glycogen

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Related to hepatin: heparin, Heparin induced thrombocytopenia

gly·co·gen

 (glī′kə-jən)
n.
A polysaccharide, (C6H10O5)n, that is the main form of carbohydrate storage in animals and is found primarily in the liver and muscle tissue. It is readily converted to glucose as needed by the body to satisfy its energy needs. Also called animal starch.

gly′co·gen′ic (-jĕn′ĭk) adj.

glycogen

(ˈɡlaɪkəʊdʒən; -dʒɛn)
n
(Biochemistry) a polysaccharide consisting of glucose units: the form in which carbohydrate is stored in the liver and muscles in man and animals. It can easily be hydrolysed to glucose. Also called: animal starch
glycogenic adj

gly•co•gen

(ˈglaɪ kə dʒən, -ˌdʒɛn)

n.
a polysaccharide, (C6H10O5)n, composed of glucose isomers, that is the principal carbohydrate stored by the animal body and is readily converted to glucose when needed for energy use.
[1855–60]

gly·co·gen

(glī′kə-jən)
A carbohydrate stored in the liver and muscles of animals that is converted to glucose for energy when glucose levels in the blood are depleted.

glycogen

A carbohydrate stored in the liver. It is produced from, but more complex than, glucose. See monosaccharides, polysaccharides.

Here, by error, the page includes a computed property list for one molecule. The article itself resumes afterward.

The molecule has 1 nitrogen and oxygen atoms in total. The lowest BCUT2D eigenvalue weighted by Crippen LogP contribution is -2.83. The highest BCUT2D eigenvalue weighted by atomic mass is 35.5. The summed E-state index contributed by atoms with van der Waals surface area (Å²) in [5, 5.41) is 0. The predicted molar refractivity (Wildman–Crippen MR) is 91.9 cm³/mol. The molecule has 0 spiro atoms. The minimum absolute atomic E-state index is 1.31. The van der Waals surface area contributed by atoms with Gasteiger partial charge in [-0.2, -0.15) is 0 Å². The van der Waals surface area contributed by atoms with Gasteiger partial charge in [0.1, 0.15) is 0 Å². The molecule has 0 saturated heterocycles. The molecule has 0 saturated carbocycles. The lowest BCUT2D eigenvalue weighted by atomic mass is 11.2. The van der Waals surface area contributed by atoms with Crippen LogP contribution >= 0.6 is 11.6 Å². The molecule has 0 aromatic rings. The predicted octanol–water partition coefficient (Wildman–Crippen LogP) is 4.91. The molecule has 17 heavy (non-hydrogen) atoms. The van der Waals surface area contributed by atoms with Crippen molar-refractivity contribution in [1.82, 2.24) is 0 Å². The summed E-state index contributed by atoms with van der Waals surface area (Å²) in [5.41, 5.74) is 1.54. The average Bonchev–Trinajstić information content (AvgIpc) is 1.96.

ThesaurusAntonymsRelated WordsSynonymsLegend:
Noun1.glycogen - one form in which body fuel is stored; stored primarily in the liver and broken down into glucose when needed by the body
polyose, polysaccharide - any of a class of carbohydrates whose molecules contain chains of monosaccharide molecules
Translations
Glykogen
glycogeen

glycogen

[ˈglaɪkəʊdʒen] Nglicógeno m

glycogen

[ˈglaɪkəʊdʒən] nglicogeno

gly·co·gen

n. glucógeno, polisacárido usualmente almacenado en el hígado que se convierte en glucosa según lo necesite el organismo;
___ storage diseasehepatina, almacenamiento de glucógeno en el hígado.
References in periodicals archive ?
G1 phase is called the prophase of cell division, in which rRNA, mRNA, tRNA and ribosome were produced and hepatin was synthesized.
Perhaps cows stored more glycogen for hepatins because of consumption of a glucogenic diet prepartum in the HE and HEA groups, which resulted in higher plasma glucose during the first 3 weeks post-partum.